Until someone releases a toaster that streams movies, I can't really say Netflix works on every gizmo on the planet. But it sure feels that way.



Yesterday, the long list of TiVos, Blu-ray players, and other Netflix-compatible stuff got one longer with the addition of the Nintendo Wii. And even though it's far from the first Netflix-streaming device out there, it's probably the most interesting. The Wii isn't an HD device, maxing out at the old 480p screen standard. It's the only TV device whose remote can point at the screen and flip through thousands of movie selections. And the Wii, with millions sold, seems more likely to tap into Netflix's huge, casual audience than any other gizmo—perhaps even rivaling TiVo's numbers.

Sounds like something worth testing, but I don't have a Netflix account, so I stole Erica's info to test it. (Sorry about all the Mystery Science Theater 3000 episodes in your instant queue.) If you're a member, you can start using your Wii to watch movies almost immediately at no extra charge. Go to your Netflix account page, tell 'em you own a Wii, and they'll ship you a "streaming disc" that loads your account on your TV.

Unlike the Xbox 360 or even the Roku player, which require a lot of button taps to find what you're looking for, Netflix On Wii is as simple as pointing at the screen. Flip through dozens of movies with a wrist flick. Hop from episode to episode within a full-season list of TV shows by aiming. When you want to skip chapters or scenes, use the Wii remote to pick from a series of chapter snapshot photos. This is the most elegant Netflix I've ever used.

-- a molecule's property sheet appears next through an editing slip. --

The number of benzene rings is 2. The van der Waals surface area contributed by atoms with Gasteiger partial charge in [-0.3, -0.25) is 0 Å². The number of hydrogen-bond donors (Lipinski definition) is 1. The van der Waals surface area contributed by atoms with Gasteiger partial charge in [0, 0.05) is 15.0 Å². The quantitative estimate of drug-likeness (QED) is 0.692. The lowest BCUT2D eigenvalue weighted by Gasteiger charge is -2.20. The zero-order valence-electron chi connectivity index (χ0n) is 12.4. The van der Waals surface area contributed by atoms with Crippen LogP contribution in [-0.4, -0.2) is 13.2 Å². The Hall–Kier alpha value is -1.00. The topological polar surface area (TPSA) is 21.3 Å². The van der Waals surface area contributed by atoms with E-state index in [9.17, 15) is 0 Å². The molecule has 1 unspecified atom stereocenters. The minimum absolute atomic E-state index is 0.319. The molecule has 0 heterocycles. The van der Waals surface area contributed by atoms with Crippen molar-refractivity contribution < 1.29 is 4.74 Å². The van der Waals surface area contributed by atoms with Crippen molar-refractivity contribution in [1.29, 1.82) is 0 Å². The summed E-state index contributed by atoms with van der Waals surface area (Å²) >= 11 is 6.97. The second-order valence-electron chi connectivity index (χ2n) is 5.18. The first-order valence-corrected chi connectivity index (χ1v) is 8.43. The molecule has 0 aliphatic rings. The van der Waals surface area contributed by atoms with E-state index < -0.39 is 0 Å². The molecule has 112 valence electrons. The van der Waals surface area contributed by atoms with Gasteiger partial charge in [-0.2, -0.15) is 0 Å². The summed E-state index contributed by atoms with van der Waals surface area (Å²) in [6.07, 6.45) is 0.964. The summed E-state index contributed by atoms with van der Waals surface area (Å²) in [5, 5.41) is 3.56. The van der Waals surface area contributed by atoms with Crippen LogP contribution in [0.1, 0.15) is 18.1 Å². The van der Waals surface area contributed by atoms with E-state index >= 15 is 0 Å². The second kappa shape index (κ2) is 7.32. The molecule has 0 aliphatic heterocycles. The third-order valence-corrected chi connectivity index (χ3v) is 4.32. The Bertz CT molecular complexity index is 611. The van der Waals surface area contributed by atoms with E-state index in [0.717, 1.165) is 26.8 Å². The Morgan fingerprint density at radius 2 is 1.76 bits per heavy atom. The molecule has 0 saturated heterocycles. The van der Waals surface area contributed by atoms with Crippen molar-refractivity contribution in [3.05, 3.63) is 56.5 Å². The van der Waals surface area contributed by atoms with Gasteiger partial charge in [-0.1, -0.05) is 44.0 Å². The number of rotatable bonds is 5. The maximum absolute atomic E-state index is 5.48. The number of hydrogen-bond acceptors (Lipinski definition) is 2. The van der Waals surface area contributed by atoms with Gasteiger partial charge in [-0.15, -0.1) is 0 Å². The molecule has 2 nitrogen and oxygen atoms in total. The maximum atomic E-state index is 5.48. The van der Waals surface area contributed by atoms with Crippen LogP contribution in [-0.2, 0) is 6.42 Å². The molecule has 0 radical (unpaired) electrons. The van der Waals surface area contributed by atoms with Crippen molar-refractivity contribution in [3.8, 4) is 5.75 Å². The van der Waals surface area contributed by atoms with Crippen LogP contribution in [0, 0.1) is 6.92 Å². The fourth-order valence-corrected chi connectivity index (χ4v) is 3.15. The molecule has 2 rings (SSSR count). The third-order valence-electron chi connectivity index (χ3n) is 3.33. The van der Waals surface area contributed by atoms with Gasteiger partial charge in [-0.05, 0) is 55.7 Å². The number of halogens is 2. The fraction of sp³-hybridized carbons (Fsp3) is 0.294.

What about performance? If your HDTV measures 37" or less, you'll probably be fine. Last night, I streamed 30 Rock on my 32" screen from 8-10 pm, when I assume Netflix usage is at its peak. After a six-second loading period, I didn't see (or hear) any stutters, pauses, or visual glitches. Everything looked as crisp as a DVD—even when I walked up to the screen to examine closely.

However, a movie with a colorful beach scene didn't fare as well. I saw more "artifacts" (visible pixelation and noise), because Netflix On Wii doesn't handle high-contrast scenes as well as the muted tones of a typical TV show. It wasn't enough to ruin the film, but bigger HDTVs won't take kindly to Netflix on Wii.

To be fair, even on Xbox 360, Netflix doesn't have a lot of HD support in its selection of streaming movies (though that may change in the next year or two), and it's fair to assume that Wii owners likely lack either super-fast Internet or super-huge TVs, if not both. This will likely be most users' first taste of streaming Netflix on anything other than their computer, and judging from my first impression, they're going to be blown away.

One small downside: Netflix On Wii—as with all their other streaming services—doesn't let you type in searches on your TV. You can scroll through popular listings, but for niche searches, you'll have to load an "instant queue" on your web browser instead. Ugh. The Wii has an on-screen keyboard feature; why not let people use it?
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